MSEASUSlides: Muddiest Points: Polymers I - Introduction

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This slide set was used to create the MaterialsConcepts YouTube Video "Muddiest Points: Polymers I - Introduction". Here is the link to that video:
https://www.youtube.com/watch?v=D0I7ukw18FE

To study the vocab used in this video, visit this site:
http://quizlet.com/21161469/61-polymers-ia-concepts-terms-flash-cards/

This work was supported by NSF Grants #0836041 and #1226325

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MSEASUSlides: Muddiest Points: Polymers I - Introduction

  1. 1. Muddiest Points Muddiest Points: • “I don’t get the difference between a monomer, a mer, and a polymer?” • “How do I calculate degree of polymerization?” • “How does degree of polymerization affect polymer properties?” • “I don’t get polymer microstructures and how they affect properties?” • “I don’t get the different techniques for processing polymers.” Polymers I: Introduction to Polymers
  2. 2. What is a Polymer? Poly mer Many Units repeat unit repeat unit repeat unit What is a Polymer? Definition: PE Milk Container PVC Pipe PP Rope
  3. 3. •C-C rotations along the chain give the polymer molecule a loosely-coiled, string-like shape Polymer Chain Geometry Carbon Hydrogen
  4. 4. What are Important Polymer Concepts & Terminology?Monomers, Mers, Polymers, and Degree of Polymerization Degree of Polymerization: Concept and Definition • Monomer - small, unreacted single molecule for polymer. Ethylene Monomer: • Mer – single repeat unit of a polymer Polyethylene Mer: 2 C-C chain bonds / mer • Polymer – entire polymer chain Polyethylene Molecule: n mers / chain molecule n = degree of polymerization (DP) = n mers / chain molecule n= DP = n = DP = • n is typically 100  10,000 but may go higher than 100,000 number of mer units polymer molecule molecular weight of polymer molecule molecular weight of mer Hydrogen Carbon Ethylene Monomers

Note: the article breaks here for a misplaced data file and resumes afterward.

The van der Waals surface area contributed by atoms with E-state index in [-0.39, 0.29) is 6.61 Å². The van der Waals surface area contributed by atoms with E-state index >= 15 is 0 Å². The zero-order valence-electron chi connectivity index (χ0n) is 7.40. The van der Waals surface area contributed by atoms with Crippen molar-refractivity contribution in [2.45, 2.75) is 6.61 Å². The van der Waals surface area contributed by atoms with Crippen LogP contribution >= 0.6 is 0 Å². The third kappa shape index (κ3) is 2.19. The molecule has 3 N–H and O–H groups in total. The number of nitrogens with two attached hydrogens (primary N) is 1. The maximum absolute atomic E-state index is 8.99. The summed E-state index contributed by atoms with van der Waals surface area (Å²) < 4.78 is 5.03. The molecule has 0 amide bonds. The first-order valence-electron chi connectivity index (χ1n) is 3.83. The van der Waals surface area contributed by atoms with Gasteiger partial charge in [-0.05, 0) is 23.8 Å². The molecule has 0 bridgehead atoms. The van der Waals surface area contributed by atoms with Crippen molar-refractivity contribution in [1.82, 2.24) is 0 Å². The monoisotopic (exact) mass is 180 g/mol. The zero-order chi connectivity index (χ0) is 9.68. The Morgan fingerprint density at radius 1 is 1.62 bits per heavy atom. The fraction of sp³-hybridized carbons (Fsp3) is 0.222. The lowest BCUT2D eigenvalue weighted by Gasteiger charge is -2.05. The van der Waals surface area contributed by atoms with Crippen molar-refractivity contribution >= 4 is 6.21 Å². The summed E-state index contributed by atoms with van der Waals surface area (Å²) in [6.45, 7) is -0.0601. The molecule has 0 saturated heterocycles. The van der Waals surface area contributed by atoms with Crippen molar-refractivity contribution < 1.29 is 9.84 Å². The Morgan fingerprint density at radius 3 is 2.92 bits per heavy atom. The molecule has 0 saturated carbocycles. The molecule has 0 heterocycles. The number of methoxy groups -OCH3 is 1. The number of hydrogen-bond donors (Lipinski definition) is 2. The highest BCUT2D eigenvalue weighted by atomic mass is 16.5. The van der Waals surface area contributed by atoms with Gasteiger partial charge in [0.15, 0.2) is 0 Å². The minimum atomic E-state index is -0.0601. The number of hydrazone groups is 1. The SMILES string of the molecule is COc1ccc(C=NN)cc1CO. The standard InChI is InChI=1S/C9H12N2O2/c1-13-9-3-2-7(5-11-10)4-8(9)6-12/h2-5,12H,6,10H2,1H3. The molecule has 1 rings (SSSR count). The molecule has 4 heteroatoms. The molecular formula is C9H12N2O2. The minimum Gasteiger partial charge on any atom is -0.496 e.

5. 5. Candle (Paraffin) Container (HDPE) n (DP) 10 10,000 MW Chain (g/mol) (28 g/mol )(10) = 280 g/mol (28 g/mol)(10000) = 280,000 g/mol Tm (°C) MW of Molecule = n * MW Mer 2.Why does the Tm increase with more C atoms in chain? 1. What are the similarities and differences of candles and plastic milk containers? How Degree of Polymerization Affects Properties: Melting Point n= Degree of Polymerization (DP) Molecular Weight= MW Temperature(°C) Number of carbons= 2n = 2* DP
  6. 6. What are the Four Different Types of Polymer Structure and Morphology? • Polymer – a long chain molecule of 1-D covalently bonded repeat units or a network of 3-D covalently bonded repeat units • Length of molecule varies from 1,000s to 100,000s of atoms long. • Four main classes of polymer solids we will consider are: –Thermoplastic AMORPHOUS polymers are 1-D covalently-bonded chains. They are randomly-oriented and form a glassy solid. When heated, they melt; when cooled, they solidify; and they can be remelted (melt recyclable). - Thermoplastic SEMICRYSTALLINE polymers also have 1-D covalently-bonded chains. They form layers of thin, chain-folded crystalline lamellae separated by amorphous regions and are connected with tie molecules. When heated, they melt. When cooled, they solidify and can be remelted (melt recyclable). – Heat Set ELASTOMERS are 3-D LIGHTLY to MODERATELY crosslinked networks of long chain molecules that are covalently crosslinked during a curing chemical reaction. After the cure, the 3-D network maintains its structural integrity when heated (not melt recyclable). –Heat Set THERMOSETS are 3-D HIGHLY crosslinked networks of covalently- bonded molecules. The thermoset reaction forms a rigid amorphous solid with very good thermal resistance (not melt recyclable). PS Glass PE Trash Bag Rubber Shoe Sole Bakelite Billiard Balls